Risk assessment matrix
- 1 Risk Assessment Introduction
- 2 Types of Risk Assessment
- 3 Risk Assessment Matrix
- 4 Risk Assessment Matrix Tutorial
Risk Assessment Introduction
Risk assessment is the process of risk analysis and risk evaluation. The concept of risk is defined as the probability and severity that a hazard will occur, where a hazard is defined as a condition with the potential for causing an undesirable consequence. A risk analysis is performed as a quantitative evaluation of the risk of an activity.
Risk assessment is performed in safety engineering, reliability engineering, and environmental engineering. It is a key part of any engineering project, both large and small scale. Common risk assessment is performed using a risk matrix, a tool used to determine the severity and probability of an accident independently from one another. Criteria for information to be analyzed using a Risk Matrix model (State, 2004):
- Identify their most important (critical) processes and functions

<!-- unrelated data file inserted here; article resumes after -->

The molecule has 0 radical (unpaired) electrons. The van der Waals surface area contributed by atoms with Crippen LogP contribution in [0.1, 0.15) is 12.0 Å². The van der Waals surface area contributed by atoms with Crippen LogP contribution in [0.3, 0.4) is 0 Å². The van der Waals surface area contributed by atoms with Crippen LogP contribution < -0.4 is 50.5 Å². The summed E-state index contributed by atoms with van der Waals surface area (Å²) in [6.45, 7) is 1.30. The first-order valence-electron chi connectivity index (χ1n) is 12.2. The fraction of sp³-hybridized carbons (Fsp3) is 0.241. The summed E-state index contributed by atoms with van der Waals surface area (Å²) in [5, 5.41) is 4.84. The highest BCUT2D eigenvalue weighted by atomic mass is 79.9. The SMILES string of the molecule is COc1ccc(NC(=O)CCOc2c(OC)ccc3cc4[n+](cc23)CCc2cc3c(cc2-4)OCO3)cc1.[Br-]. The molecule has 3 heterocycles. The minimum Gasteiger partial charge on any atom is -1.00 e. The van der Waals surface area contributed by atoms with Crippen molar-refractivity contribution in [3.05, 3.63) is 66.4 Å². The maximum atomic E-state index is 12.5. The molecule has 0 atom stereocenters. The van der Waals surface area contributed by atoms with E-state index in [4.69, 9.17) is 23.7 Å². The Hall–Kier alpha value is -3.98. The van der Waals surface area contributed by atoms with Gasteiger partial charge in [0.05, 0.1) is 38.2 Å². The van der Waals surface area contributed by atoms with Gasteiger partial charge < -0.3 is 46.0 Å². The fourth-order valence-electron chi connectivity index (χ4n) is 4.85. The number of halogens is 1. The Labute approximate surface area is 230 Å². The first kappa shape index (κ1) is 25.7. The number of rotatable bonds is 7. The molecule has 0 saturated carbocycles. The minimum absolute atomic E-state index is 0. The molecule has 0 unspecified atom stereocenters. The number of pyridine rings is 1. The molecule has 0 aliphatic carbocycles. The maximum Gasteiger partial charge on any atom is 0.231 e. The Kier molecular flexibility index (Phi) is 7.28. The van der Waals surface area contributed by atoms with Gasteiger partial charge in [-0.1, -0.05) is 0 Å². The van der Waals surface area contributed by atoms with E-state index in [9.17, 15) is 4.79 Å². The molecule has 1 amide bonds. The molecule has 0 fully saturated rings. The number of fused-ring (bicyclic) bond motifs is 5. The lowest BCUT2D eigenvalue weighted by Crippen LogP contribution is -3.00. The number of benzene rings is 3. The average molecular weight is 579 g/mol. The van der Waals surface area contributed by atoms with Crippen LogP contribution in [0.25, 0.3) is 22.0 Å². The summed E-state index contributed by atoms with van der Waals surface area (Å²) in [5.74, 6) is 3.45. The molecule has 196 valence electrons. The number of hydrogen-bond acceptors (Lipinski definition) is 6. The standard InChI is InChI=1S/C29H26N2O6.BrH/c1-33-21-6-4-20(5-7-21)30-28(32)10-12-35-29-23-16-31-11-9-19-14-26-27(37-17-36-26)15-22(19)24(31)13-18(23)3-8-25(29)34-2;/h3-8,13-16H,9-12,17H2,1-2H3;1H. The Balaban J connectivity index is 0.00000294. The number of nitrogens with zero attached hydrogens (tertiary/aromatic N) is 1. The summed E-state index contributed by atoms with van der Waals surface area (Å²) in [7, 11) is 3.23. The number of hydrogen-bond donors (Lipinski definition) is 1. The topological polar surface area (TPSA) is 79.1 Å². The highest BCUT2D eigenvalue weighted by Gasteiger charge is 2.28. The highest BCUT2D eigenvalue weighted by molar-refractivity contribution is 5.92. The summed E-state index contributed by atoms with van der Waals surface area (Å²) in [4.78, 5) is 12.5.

- Identify threats most likely to impact those processes and functions
- Determine the vulnerability of critical functions and processes to those threats
- Prioritize deployment of personnel and resources in order to maintain continuous operation of critical functions and processes.
Types of Risk Assessment
Risk assessment can therefore be conducted at various levels of the organization. The objectives and events under consideration determine the scope of the risk assessment to be undertaken. Examples of frequently performed risk assessments include:
Risk associated with the loss from activities such as design, engineering, manufacturing, technological processes and test procedures. (Dictionary, 2015) Technical risk addresses project level concerns and provides the detailed assessment of the technical risks and issues associated with each option in the capability proposal. The primary purpose of the technical risk assessment is to inform stakeholders of these risks and issues and assist the project in the development of effective risk treatments and issue resolution strategies. At this stage, a significant proportion of the technical risks may relate to insufficient technical information. (Division, 2010)